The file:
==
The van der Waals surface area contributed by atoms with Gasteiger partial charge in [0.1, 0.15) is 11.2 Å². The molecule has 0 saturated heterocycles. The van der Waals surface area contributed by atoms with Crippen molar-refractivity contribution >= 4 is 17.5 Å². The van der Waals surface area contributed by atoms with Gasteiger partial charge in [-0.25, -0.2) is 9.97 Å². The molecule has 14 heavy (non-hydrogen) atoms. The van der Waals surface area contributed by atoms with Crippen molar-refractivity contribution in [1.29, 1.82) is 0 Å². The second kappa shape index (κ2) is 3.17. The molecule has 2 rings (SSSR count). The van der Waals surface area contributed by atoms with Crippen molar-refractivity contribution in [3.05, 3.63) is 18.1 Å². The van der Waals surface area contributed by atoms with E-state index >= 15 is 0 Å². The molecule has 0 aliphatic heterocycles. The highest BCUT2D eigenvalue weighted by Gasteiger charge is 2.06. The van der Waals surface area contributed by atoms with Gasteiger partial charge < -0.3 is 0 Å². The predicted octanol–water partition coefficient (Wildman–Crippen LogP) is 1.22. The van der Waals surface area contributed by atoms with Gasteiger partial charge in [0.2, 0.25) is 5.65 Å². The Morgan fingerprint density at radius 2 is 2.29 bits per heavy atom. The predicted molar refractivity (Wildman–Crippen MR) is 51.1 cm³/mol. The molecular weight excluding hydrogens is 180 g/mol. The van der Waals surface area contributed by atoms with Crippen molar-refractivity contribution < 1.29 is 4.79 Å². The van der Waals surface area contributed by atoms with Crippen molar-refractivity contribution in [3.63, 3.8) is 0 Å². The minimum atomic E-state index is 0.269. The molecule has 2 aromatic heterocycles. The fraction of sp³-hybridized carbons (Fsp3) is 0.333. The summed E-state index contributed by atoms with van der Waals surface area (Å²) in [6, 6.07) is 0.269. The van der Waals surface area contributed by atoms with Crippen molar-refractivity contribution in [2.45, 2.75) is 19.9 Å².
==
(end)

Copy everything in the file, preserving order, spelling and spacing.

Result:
The van der Waals surface area contributed by atoms with Gasteiger partial charge in [0.1, 0.15) is 11.2 Å². The molecule has 0 saturated heterocycles. The van der Waals surface area contributed by atoms with Crippen molar-refractivity contribution >= 4 is 17.5 Å². The van der Waals surface area contributed by atoms with Gasteiger partial charge in [-0.25, -0.2) is 9.97 Å². The molecule has 14 heavy (non-hydrogen) atoms. The van der Waals surface area contributed by atoms with Crippen molar-refractivity contribution in [1.29, 1.82) is 0 Å². The second kappa shape index (κ2) is 3.17. The molecule has 2 rings (SSSR count). The van der Waals surface area contributed by atoms with Crippen molar-refractivity contribution in [3.05, 3.63) is 18.1 Å². The van der Waals surface area contributed by atoms with E-state index >= 15 is 0 Å². The molecule has 0 aliphatic heterocycles. The highest BCUT2D eigenvalue weighted by Gasteiger charge is 2.06. The van der Waals surface area contributed by atoms with Gasteiger partial charge < -0.3 is 0 Å². The predicted octanol–water partition coefficient (Wildman–Crippen LogP) is 1.22. The van der Waals surface area contributed by atoms with Gasteiger partial charge in [0.2, 0.25) is 5.65 Å². The Morgan fingerprint density at radius 2 is 2.29 bits per heavy atom. The predicted molar refractivity (Wildman–Crippen MR) is 51.1 cm³/mol. The molecular weight excluding hydrogens is 180 g/mol. The van der Waals surface area contributed by atoms with Crippen molar-refractivity contribution < 1.29 is 4.79 Å². The van der Waals surface area contributed by atoms with Crippen molar-refractivity contribution in [3.63, 3.8) is 0 Å². The minimum atomic E-state index is 0.269. The molecule has 2 aromatic heterocycles. The fraction of sp³-hybridized carbons (Fsp3) is 0.333. The summed E-state index contributed by atoms with van der Waals surface area (Å²) in [6, 6.07) is 0.269. The van der Waals surface area contributed by atoms with Crippen molar-refractivity contribution in [2.45, 2.75) is 19.9 Å².